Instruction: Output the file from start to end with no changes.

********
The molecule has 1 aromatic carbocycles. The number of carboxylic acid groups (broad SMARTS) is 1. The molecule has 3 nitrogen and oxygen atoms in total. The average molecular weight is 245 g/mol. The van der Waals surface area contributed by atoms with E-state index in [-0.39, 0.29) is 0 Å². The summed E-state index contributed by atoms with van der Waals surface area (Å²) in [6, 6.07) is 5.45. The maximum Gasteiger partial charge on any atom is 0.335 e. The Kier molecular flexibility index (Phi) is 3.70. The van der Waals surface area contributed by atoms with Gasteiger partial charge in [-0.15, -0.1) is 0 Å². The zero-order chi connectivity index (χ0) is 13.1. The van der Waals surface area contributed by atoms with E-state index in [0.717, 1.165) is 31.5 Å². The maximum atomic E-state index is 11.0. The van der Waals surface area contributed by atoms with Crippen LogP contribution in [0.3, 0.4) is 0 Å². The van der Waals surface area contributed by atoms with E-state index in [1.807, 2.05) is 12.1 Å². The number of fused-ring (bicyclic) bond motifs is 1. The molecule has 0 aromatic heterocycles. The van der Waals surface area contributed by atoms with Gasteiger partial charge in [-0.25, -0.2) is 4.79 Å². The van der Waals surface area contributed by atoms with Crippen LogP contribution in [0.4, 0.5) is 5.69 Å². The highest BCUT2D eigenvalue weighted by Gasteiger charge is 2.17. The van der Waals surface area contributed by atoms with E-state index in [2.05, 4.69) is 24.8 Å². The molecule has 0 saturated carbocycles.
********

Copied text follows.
The molecule has 1 aromatic carbocycles. The number of carboxylic acid groups (broad SMARTS) is 1. The molecule has 3 nitrogen and oxygen atoms in total. The average molecular weight is 245 g/mol. The van der Waals surface area contributed by atoms with E-state index in [-0.39, 0.29) is 0 Å². The summed E-state index contributed by atoms with van der Waals surface area (Å²) in [6, 6.07) is 5.45. The maximum Gasteiger partial charge on any atom is 0.335 e. The Kier molecular flexibility index (Phi) is 3.70. The van der Waals surface area contributed by atoms with Gasteiger partial charge in [-0.15, -0.1) is 0 Å². The zero-order chi connectivity index (χ0) is 13.1. The van der Waals surface area contributed by atoms with E-state index in [0.717, 1.165) is 31.5 Å². The maximum atomic E-state index is 11.0. The van der Waals surface area contributed by atoms with Crippen LogP contribution in [0.3, 0.4) is 0 Å². The van der Waals surface area contributed by atoms with E-state index in [1.807, 2.05) is 12.1 Å². The number of fused-ring (bicyclic) bond motifs is 1. The molecule has 0 aromatic heterocycles. The van der Waals surface area contributed by atoms with Gasteiger partial charge in [-0.25, -0.2) is 4.79 Å². The van der Waals surface area contributed by atoms with Crippen LogP contribution in [0.4, 0.5) is 5.69 Å². The highest BCUT2D eigenvalue weighted by Gasteiger charge is 2.17. The van der Waals surface area contributed by atoms with E-state index in [2.05, 4.69) is 24.8 Å². The molecule has 0 saturated carbocycles.